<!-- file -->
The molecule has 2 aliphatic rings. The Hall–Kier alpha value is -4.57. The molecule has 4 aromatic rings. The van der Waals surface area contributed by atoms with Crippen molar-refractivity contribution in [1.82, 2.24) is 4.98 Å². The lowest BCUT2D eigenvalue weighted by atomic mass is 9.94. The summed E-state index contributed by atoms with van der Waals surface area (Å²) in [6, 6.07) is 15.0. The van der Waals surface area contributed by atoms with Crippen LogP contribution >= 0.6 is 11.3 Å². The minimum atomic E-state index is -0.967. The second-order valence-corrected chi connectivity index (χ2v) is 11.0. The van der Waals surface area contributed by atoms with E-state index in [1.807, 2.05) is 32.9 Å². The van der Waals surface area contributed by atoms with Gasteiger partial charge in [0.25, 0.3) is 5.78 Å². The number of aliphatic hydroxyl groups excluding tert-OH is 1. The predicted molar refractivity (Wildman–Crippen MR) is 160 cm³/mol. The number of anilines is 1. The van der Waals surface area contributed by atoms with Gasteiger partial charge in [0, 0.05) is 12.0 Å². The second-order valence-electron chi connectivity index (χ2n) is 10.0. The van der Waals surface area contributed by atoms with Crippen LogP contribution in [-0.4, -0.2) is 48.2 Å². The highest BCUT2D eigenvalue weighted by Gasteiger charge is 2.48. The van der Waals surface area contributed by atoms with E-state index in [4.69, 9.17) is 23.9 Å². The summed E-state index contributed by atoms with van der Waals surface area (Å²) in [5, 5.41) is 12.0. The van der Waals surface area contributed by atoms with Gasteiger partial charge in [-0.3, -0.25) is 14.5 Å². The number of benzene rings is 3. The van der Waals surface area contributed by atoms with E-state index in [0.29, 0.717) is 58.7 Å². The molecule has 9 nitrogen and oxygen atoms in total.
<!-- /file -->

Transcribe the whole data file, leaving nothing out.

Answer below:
The molecule has 2 aliphatic rings. The Hall–Kier alpha value is -4.57. The molecule has 4 aromatic rings. The van der Waals surface area contributed by atoms with Crippen molar-refractivity contribution in [1.82, 2.24) is 4.98 Å². The lowest BCUT2D eigenvalue weighted by atomic mass is 9.94. The summed E-state index contributed by atoms with van der Waals surface area (Å²) in [6, 6.07) is 15.0. The van der Waals surface area contributed by atoms with Crippen LogP contribution >= 0.6 is 11.3 Å². The minimum atomic E-state index is -0.967. The second-order valence-corrected chi connectivity index (χ2v) is 11.0. The van der Waals surface area contributed by atoms with E-state index in [1.807, 2.05) is 32.9 Å². The van der Waals surface area contributed by atoms with Gasteiger partial charge in [0.25, 0.3) is 5.78 Å². The number of aliphatic hydroxyl groups excluding tert-OH is 1. The predicted molar refractivity (Wildman–Crippen MR) is 160 cm³/mol. The number of anilines is 1. The van der Waals surface area contributed by atoms with Gasteiger partial charge in [0, 0.05) is 12.0 Å². The second-order valence-electron chi connectivity index (χ2n) is 10.0. The van der Waals surface area contributed by atoms with Crippen LogP contribution in [-0.4, -0.2) is 48.2 Å². The highest BCUT2D eigenvalue weighted by Gasteiger charge is 2.48. The van der Waals surface area contributed by atoms with E-state index in [4.69, 9.17) is 23.9 Å². The summed E-state index contributed by atoms with van der Waals surface area (Å²) in [5, 5.41) is 12.0. The van der Waals surface area contributed by atoms with Gasteiger partial charge in [-0.3, -0.25) is 14.5 Å². The number of benzene rings is 3. The van der Waals surface area contributed by atoms with E-state index in [0.29, 0.717) is 58.7 Å². The molecule has 9 nitrogen and oxygen atoms in total.